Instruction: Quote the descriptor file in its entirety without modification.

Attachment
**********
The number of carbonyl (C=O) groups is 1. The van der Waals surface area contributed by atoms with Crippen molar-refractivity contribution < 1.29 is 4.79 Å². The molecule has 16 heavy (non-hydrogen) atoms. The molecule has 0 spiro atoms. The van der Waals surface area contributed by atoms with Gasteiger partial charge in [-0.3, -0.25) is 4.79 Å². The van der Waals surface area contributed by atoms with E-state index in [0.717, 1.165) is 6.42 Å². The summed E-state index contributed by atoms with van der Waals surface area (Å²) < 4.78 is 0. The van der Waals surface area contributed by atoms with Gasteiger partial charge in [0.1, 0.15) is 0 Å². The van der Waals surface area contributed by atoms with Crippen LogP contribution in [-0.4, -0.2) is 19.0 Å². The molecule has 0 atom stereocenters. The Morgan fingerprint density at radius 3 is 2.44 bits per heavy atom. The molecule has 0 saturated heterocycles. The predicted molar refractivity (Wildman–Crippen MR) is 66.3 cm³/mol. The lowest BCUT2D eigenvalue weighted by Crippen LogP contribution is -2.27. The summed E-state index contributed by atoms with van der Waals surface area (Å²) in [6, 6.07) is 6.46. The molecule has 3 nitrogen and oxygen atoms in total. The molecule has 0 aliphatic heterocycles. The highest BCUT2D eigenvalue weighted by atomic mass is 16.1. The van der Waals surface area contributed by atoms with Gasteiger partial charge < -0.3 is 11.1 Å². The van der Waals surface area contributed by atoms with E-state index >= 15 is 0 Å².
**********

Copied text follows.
The number of carbonyl (C=O) groups is 1. The van der Waals surface area contributed by atoms with Crippen molar-refractivity contribution < 1.29 is 4.79 Å². The molecule has 16 heavy (non-hydrogen) atoms. The molecule has 0 spiro atoms. The van der Waals surface area contributed by atoms with Gasteiger partial charge in [-0.3, -0.25) is 4.79 Å². The van der Waals surface area contributed by atoms with E-state index in [0.717, 1.165) is 6.42 Å². The summed E-state index contributed by atoms with van der Waals surface area (Å²) < 4.78 is 0. The van der Waals surface area contributed by atoms with Gasteiger partial charge in [0.1, 0.15) is 0 Å². The van der Waals surface area contributed by atoms with Crippen LogP contribution in [-0.4, -0.2) is 19.0 Å². The molecule has 0 atom stereocenters. The Morgan fingerprint density at radius 3 is 2.44 bits per heavy atom. The molecule has 0 saturated heterocycles. The predicted molar refractivity (Wildman–Crippen MR) is 66.3 cm³/mol. The lowest BCUT2D eigenvalue weighted by Crippen LogP contribution is -2.27. The summed E-state index contributed by atoms with van der Waals surface area (Å²) in [6, 6.07) is 6.46. The molecule has 3 nitrogen and oxygen atoms in total. The molecule has 0 aliphatic heterocycles. The highest BCUT2D eigenvalue weighted by atomic mass is 16.1. The van der Waals surface area contributed by atoms with Gasteiger partial charge < -0.3 is 11.1 Å². The van der Waals surface area contributed by atoms with E-state index >= 15 is 0 Å².